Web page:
The test I am proposing is MUCH simpler. It's intended to test for only one factor: Displacement.

    Is displacement the only factor to consider when choosing an inflatable boat for a float hunt? Of course not! But it is important. We need to know how much weight it takes to push the hull down into the water 1", 2", 4" and so on. Hunters will want to take this number into consideration along with the other factors in order to make an informed choice. It would be the absolute height of folly for anyone to assume that this is the final deciding factor when choosing a boat for float hunting.

    (I think we're getting way off topic)

    -Mike
    LOST CREEK COMPANY: Specializing in Alaska hunt consultation and planning for do-it-yourself hunts, fully outfitted hunts, and guided hunts.
    CLICK HERE to send me a private message.
    Web Address: http://alaskaoutdoorssupersite.com/hunt-planner/
    Mob: 1 (907) 229-4501
    "Dream big, and dare to fail." -Norman Vaughan
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  18. #18
    webmaster Michael Strahan's Avatar
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    Hi Larry,

    I think we are getting off-track here. The primary purpose of this discussion is the air charter restrictions I am seeing with a handful of operators. The recommended boats is peripheral to that and my objection is that hunters are being forced to use equipment that may not work for their hunt.

    Quote Originally Posted by Larry Bartlett View Post
    Mike, about your boats comment:

    What if you learned that our original Levitator was made by the same factory which makes Hyside's rafts. I guess you'd surmise that even though SOAR and Hyside used the same factory with same types of seams and I-beam floors they should be touted as being Hyside and not SOAR, or the other way around? Not.

    I don't need to describe anything about what makes our designs different than Maxxon, do your own research...
    I'm not making any assumptions at all. I asked you for clarification on the materials and workmanship. That's a perfectly logical question, given that you said your boats were made by the same company. Without clarification, there is no clarity. Not all companies provide the specifications on their materials, and many do. Honestly, most hunters have no idea what makes one fabric superior to another. In the end, it only matters if the materials are sub-standard for long-term, rugged use in Alaska. I know of only two ways of assessing that: 1) go with a fabric that has a proven track record, or 2) produce a product, sell it in Alaska, and get feedback from hunters over several years.

    Quote Originally Posted by Larry Bartlett View Post
    As for your comment about weight capacities and the difference between the Traveller and the X-stream: You'll find the greatest difference being the floor design. The AIRE model has a laced in floor to be self bailing. Load it down with weight above 600-lbs and you'll see water fill the hull over the floor. Same comparison with the X-stream with the bail holes closed, and you get zero water in the hull, period. Huge and dramatic difference in flotation and weight hauling capacity. Why? Hulls filled with water sink deeper than ones without water, since water has significant weight itself (roughly 8.6-lbs per gallon of river water without mud or silt). The two boats with the one small design difference makes the X-stream a boat outside the class of the AIRE models.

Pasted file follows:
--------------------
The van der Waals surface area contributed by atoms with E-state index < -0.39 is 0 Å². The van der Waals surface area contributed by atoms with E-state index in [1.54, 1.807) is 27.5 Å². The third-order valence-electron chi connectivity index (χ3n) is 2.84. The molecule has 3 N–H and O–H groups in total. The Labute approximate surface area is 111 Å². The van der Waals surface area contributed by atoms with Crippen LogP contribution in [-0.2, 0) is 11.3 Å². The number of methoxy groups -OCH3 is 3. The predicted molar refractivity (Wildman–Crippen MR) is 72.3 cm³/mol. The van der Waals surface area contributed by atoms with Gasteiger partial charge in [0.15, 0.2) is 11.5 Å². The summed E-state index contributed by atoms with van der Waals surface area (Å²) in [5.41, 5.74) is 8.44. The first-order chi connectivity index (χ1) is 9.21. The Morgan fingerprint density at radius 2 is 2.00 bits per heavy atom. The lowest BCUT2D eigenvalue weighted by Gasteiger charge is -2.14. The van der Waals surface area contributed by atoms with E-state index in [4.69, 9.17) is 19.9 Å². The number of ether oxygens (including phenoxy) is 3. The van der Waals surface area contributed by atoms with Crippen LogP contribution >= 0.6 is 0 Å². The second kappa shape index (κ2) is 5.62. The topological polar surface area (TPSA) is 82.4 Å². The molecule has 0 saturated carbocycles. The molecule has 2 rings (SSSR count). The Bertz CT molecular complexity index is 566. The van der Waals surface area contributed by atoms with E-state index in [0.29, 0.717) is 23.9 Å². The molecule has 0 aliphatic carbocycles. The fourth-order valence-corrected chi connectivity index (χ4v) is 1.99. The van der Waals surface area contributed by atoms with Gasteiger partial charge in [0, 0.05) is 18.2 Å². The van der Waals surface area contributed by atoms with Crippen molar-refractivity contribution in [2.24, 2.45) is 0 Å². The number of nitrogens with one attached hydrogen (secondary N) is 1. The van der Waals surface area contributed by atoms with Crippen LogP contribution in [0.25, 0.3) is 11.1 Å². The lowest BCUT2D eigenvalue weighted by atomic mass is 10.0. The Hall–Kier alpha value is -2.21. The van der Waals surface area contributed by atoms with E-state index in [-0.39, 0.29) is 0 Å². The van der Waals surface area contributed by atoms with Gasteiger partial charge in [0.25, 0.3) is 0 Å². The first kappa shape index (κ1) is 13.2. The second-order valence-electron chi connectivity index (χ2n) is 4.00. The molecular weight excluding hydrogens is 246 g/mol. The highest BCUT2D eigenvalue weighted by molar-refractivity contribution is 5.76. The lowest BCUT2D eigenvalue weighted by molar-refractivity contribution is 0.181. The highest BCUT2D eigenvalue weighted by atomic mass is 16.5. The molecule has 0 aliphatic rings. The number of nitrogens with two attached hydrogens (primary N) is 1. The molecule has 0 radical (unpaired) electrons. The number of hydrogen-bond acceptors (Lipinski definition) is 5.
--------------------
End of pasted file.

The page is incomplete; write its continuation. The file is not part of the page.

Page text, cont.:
Yes, anyone with a basic knowledge of displacement is aware that a non-bailer can carry more weight than a self-bailer. That's academic. The issue has to do with how much displacement is acceptable, given the river involved. There are some rivers that will give you all sorts of trouble with heavy loads, whereas an identical load on a deep, slow Class I river (or a lake) will be manageable. That's a given, and if we have any disagreement on that issue, it's not because I have not clearly communicated it. I teach it in my seminars and have written about it here in the forums, and in our pages on Inflatable Boats.

    A minor point, but the Traveler's floor is not laced in. It's sewn in, and there are four self-draining openings. Parenthetically, there's a way to plug those that works okay, though it doesn't prevent seepage completely.

    As I said, we are getting off track. I am sorry if any of my comments got you riled. That was not my intention (in fact I tried to avoid that by not mentioning you or your company in the first place).

    -Mike
    LOST CREEK COMPANY: Specializing in Alaska hunt consultation and planning for do-it-yourself hunts, fully outfitted hunts, and guided hunts.
    CLICK HERE to send me a private message.
    Web Address: http://alaskaoutdoorssupersite.com/hunt-planner/
    Mob: 1 (907) 229-4501
    "Dream big, and dare to fail." -Norman Vaughan
    "I have climbed my mountain, but I must still live my life." - Tenzig Norgay

  19. #19
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    There are plenty of options out there for hunters to shop around and if they don't like what a transporter is offering they can go to a different one, you said it yourself Mike and I quote "This inappropriately takes choices out of the customer’s hands, and will push those customers to competing carriers." So let them got to a competing carrier, what's the big deal?
    I once held the yardstick of anothers perfection, I threw it down and carved my own................

  20. #20

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    Interesting discussion point about a boat big enough to haul everything everyone in the party has a tag for vs. the boat you need to access skinny water where the critters live and people are scarce. All about managing expectations going in I guess. This year we are opting for b above - there are 4 of us but we know we are only going to take a moose or two between all of us. We solved it by having the guys who are the shooters foot the lion share of the cost. Hopefully we come across some caribou or something for the other two.